September 16, 2012 | By Sikh Siyasat Bureau
Ludhiana (September 16, 2012): The World Sikh Organization (WSO) Says what appears to be India’s motivation behind these allegations of “rising Sikh extremism” in Canada is a desire to quash legitimate discussion of ongoing human rights abuses in India. As Amnesty International and Human Rights Watch have repeatedly reported, impunity for abusive policing remains a pressing concern in India, with chronic allegations of police brutality, extrajudicial killings, and torture.
OTTAWA – The World Sikh Organization of Canada has written to Foreign Affairs Minister John Baird following reports that during his recent visit to India, Indian External Affairs Minister S. M. Krishna made allegations of a “spike” in Sikh extremism in Canada.
It has also been reported that Minister Baird committed to take all possible steps “within the limits of the constitution to curb activities of such extremist groups in Canada.”
These recent allegations of “rising Sikh extremism” in Canada are only the latest in a series of similar allegations that have been made by Indian government officials since 2007.
In his letter to Minister Baird, WSO President Prem Singh Vinning said, “as a national human rights organization that has been deeply engaged with the Canadian Sikh community for nearly three decades, we have yet to see any signs or evidence of this alleged rise in extremism. The World Sikh Organization of Canada has repeatedly called for proof of such claims but none has been forthcoming…There is absolutely no evidence to suggest that there is any threat of violence or radical extremism in the Sikh community today.”
Despite the Canadian Sikh community being more tightly woven into the Canadian fabric than ever, the continued baseless allegations of “rising Sikh extremism” have proven extremely damaging. The WSO has earlier linked allegations of extremism in the Sikh community with a rise in racism and discrimination against Canadian Sikhs, including hate speech and racist graffiti equating Sikhs with terrorists.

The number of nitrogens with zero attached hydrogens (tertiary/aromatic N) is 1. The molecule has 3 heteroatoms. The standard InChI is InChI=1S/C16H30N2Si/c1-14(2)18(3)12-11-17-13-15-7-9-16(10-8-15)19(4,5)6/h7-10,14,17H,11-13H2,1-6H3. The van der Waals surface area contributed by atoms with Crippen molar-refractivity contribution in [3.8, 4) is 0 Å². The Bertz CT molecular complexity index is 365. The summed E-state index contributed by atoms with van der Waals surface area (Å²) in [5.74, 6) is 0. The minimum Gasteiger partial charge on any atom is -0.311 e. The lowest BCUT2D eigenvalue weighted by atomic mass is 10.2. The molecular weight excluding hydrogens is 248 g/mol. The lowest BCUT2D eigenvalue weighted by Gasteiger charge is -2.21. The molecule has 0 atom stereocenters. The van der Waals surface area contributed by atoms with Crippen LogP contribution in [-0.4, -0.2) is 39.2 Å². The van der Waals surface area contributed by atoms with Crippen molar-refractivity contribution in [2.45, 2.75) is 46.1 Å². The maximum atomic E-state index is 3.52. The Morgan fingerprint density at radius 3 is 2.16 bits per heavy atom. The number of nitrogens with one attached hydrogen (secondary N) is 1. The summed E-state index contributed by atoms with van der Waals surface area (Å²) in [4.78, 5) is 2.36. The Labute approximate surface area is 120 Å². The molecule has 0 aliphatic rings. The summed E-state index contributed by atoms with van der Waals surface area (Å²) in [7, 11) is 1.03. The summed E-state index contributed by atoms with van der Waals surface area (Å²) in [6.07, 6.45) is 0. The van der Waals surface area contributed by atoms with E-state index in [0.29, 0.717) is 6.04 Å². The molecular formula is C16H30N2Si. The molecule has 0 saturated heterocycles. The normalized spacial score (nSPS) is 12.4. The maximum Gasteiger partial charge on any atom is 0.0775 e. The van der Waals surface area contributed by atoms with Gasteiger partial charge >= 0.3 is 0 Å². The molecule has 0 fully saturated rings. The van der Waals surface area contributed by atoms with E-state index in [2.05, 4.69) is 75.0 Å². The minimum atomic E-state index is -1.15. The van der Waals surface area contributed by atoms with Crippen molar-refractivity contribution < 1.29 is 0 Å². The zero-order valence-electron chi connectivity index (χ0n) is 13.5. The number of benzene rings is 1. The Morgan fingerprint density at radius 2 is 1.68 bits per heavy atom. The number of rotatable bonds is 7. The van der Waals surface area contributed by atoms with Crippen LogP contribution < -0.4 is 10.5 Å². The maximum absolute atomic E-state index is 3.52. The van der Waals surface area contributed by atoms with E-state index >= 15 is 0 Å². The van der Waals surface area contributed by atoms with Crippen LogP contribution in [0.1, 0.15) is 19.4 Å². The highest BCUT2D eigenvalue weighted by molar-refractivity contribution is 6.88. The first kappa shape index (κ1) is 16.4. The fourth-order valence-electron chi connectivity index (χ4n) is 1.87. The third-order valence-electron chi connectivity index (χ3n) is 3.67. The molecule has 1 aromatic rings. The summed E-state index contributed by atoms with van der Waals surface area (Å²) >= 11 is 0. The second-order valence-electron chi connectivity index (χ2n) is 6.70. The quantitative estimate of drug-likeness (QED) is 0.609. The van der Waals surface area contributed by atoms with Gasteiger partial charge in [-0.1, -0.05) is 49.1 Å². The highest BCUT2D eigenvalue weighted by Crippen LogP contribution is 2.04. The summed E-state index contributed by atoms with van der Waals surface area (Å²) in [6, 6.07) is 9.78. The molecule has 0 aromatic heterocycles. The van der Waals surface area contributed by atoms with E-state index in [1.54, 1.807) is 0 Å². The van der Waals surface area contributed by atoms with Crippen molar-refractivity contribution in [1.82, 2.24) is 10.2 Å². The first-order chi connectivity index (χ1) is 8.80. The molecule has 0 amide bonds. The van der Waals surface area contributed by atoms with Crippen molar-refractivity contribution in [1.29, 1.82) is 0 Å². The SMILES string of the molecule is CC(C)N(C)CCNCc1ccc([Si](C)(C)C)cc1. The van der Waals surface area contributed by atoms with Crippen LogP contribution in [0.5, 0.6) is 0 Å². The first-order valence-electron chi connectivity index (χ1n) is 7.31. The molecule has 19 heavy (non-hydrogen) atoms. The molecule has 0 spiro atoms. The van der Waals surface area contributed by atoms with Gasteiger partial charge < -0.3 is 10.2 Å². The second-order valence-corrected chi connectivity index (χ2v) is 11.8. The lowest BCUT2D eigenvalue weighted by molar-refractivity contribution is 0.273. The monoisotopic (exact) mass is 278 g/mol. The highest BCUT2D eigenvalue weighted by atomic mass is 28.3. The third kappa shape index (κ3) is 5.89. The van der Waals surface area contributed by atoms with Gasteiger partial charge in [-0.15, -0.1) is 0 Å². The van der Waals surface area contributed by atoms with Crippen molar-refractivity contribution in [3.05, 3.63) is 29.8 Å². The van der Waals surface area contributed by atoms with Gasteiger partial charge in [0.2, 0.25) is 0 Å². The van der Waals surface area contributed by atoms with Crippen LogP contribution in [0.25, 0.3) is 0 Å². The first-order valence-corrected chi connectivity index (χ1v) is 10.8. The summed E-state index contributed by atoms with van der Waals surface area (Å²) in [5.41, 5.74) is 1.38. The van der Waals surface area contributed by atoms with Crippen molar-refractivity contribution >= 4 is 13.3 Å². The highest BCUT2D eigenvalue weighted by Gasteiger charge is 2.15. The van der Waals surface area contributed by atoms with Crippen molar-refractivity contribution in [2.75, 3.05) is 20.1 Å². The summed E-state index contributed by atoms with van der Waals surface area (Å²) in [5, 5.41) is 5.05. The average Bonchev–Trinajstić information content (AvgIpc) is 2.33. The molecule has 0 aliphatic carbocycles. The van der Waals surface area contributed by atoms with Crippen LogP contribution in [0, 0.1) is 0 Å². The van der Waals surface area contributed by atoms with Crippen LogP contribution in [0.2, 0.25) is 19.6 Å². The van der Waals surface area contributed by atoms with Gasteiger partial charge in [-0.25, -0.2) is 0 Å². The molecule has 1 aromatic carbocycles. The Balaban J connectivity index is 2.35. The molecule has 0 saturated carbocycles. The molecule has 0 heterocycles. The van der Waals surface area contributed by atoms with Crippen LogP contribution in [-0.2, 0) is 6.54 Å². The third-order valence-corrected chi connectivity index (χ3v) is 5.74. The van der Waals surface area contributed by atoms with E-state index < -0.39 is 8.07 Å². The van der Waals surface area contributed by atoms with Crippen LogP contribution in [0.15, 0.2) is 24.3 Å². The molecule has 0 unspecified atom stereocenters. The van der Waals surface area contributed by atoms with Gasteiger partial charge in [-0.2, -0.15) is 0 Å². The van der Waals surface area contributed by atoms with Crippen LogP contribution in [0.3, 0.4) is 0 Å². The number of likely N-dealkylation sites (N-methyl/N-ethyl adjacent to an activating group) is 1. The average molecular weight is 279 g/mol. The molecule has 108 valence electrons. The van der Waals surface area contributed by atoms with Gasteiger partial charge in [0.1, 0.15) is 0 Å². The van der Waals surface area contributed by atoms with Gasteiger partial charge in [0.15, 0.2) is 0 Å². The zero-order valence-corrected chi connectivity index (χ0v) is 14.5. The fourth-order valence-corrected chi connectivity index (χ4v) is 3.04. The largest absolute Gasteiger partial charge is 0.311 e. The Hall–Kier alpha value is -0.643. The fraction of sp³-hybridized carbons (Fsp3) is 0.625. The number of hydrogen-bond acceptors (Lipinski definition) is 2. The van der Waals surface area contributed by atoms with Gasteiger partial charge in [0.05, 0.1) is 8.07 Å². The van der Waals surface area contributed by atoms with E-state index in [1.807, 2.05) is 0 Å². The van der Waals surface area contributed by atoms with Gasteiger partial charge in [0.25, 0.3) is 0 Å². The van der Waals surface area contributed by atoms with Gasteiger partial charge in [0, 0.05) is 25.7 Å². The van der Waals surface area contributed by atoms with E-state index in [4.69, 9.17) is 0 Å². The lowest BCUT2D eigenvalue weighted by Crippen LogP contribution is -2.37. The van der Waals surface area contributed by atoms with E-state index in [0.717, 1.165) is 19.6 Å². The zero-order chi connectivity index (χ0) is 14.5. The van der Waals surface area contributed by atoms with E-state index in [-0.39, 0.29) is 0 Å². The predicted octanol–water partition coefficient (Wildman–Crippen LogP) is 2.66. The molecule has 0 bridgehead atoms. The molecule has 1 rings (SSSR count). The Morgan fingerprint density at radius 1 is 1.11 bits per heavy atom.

Vinning said, “we fear that this hostility could escalate, particularly if it appears that the rhetoric about Sikh extremism is endorsed by our own government.”
What appears to be the motivation behind these allegations of “rising Sikh extremism” is a desire to quash legitimate discussion of ongoing human rights abuses in India. As Amnesty International and Human Rights Watch have repeatedly reported, impunity for abusive policing remains a pressing concern in India, with chronic allegations of police brutality, extrajudicial killings, and torture. Those speaking out against human rights violations in India are not extremists or radicals; they are part of a long, proud tradition in Canada of encouraging foreign states to improve their human rights practices
The WSO, on behalf of the Canadian Sikh community calls upon Minister Baird and the Canadian Government to defend the rights and reputation of Canadian Sikhs and ask that India provide evidence of the alleged “rise in Sikh extremism”.
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